Picks and Pans Review: At Weddings and Wakes
by Alice McDermott
Set in the 1950s and '60s, McDermott's extraordinary third novel chronicles three generations of an Irish-American family as seen through the often puzzled eyes of three siblings. Their world is narrow—bounded by innocence, Catholicism and frequent visits with their mother's three spinster sisters and their great-aunt, "Momma." Years earlier, Momma had married their grandfather when his wife, Annie (Momma's sister), had died in childbirth.
For the children, Momma's place in the household is, in a phrase repeated through the novel like part of a liturgy, "part of everything they knew." How she came to the United States, moved in with Annie and Annie's husband, Jack, how, subsequently, she cared for Annie's bereaved children and married Jack, who died as suddenly as his first wife. Part of everything the children know includes their aunts Veronica, who has a problem with alcohol; Agnes, a secretary and the most worldly of the sisters; and May, a former nun whose fate, revealed early, gives the novel much of its delicate pathos.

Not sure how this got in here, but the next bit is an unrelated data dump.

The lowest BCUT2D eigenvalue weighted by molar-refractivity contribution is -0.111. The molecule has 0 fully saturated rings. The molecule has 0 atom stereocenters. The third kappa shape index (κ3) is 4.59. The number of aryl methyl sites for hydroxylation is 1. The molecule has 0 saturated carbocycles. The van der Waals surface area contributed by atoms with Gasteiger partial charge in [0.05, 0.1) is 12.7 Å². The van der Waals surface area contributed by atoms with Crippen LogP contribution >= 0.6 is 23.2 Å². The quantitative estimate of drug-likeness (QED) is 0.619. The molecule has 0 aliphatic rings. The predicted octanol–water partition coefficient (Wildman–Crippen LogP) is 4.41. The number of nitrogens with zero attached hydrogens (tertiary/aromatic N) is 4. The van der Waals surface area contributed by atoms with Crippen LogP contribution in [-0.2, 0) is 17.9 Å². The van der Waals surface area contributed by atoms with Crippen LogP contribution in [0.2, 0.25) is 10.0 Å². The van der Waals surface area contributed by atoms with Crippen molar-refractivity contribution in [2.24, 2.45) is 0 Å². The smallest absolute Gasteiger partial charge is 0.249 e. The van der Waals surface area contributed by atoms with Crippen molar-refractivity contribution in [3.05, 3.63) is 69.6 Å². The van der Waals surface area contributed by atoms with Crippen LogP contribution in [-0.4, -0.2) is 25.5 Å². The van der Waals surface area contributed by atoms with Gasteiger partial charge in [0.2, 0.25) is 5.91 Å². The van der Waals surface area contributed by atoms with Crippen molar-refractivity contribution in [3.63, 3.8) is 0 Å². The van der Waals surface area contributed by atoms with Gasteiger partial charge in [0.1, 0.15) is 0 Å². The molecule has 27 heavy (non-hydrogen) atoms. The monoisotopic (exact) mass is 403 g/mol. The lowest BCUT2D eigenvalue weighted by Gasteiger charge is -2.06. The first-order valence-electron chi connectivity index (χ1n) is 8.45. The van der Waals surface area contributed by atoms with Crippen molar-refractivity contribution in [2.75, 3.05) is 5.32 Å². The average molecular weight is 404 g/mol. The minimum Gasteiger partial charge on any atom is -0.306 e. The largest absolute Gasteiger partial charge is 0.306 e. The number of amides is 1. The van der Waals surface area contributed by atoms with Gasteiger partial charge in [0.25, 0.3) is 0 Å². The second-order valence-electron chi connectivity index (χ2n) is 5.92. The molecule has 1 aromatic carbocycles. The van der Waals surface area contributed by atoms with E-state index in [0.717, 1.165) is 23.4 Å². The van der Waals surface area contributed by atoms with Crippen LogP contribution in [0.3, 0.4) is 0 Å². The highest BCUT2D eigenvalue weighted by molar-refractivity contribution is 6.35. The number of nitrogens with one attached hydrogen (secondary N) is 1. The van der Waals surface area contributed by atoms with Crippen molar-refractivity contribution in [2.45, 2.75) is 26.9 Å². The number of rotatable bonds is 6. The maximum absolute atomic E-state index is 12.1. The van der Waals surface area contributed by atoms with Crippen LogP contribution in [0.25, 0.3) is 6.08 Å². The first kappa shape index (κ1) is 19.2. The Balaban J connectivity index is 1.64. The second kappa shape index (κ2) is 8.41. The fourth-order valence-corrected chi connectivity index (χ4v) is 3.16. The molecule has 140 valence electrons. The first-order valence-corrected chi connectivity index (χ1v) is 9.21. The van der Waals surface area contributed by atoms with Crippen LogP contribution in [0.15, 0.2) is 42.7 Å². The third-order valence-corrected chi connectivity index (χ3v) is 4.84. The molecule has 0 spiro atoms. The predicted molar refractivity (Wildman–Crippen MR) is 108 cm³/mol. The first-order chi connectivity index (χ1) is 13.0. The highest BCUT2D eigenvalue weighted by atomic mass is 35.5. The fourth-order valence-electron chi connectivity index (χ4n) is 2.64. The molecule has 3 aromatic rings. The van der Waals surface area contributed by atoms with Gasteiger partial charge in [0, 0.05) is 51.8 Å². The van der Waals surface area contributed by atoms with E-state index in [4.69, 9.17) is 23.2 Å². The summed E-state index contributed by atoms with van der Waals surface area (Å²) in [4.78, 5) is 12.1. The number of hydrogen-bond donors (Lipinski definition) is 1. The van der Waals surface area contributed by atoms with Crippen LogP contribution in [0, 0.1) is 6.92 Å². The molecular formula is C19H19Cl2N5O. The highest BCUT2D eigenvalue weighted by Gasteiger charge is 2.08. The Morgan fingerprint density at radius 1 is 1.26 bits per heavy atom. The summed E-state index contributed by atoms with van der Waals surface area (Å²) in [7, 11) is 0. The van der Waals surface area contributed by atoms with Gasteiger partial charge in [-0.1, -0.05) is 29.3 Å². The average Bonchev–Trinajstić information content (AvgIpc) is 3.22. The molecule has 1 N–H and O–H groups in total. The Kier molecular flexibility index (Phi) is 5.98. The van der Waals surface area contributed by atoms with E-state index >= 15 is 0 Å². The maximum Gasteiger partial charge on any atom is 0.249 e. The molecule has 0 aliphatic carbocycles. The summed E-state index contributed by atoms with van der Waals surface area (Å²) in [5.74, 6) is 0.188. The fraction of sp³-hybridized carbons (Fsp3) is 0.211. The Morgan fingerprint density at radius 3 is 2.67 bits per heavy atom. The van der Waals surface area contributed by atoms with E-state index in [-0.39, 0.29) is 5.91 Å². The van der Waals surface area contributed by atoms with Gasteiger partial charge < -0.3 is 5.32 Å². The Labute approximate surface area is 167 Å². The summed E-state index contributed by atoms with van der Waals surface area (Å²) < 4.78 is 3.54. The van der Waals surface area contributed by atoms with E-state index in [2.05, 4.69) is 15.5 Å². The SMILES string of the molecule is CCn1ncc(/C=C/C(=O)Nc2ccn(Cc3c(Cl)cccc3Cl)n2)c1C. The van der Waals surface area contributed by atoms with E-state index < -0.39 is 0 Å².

The events the author chronicles are often small—tedious visits to the aunts, a mailman's timorous courtship, a Christmas celebration where "the women seemed to pull the old grievances from kitchen drawers and rattling china cabinets...." Yet McDermott's pitch-perfect rendering and her rich prose give such moments an almost mythic quality. (Farrar Strauss Giroux, $20)
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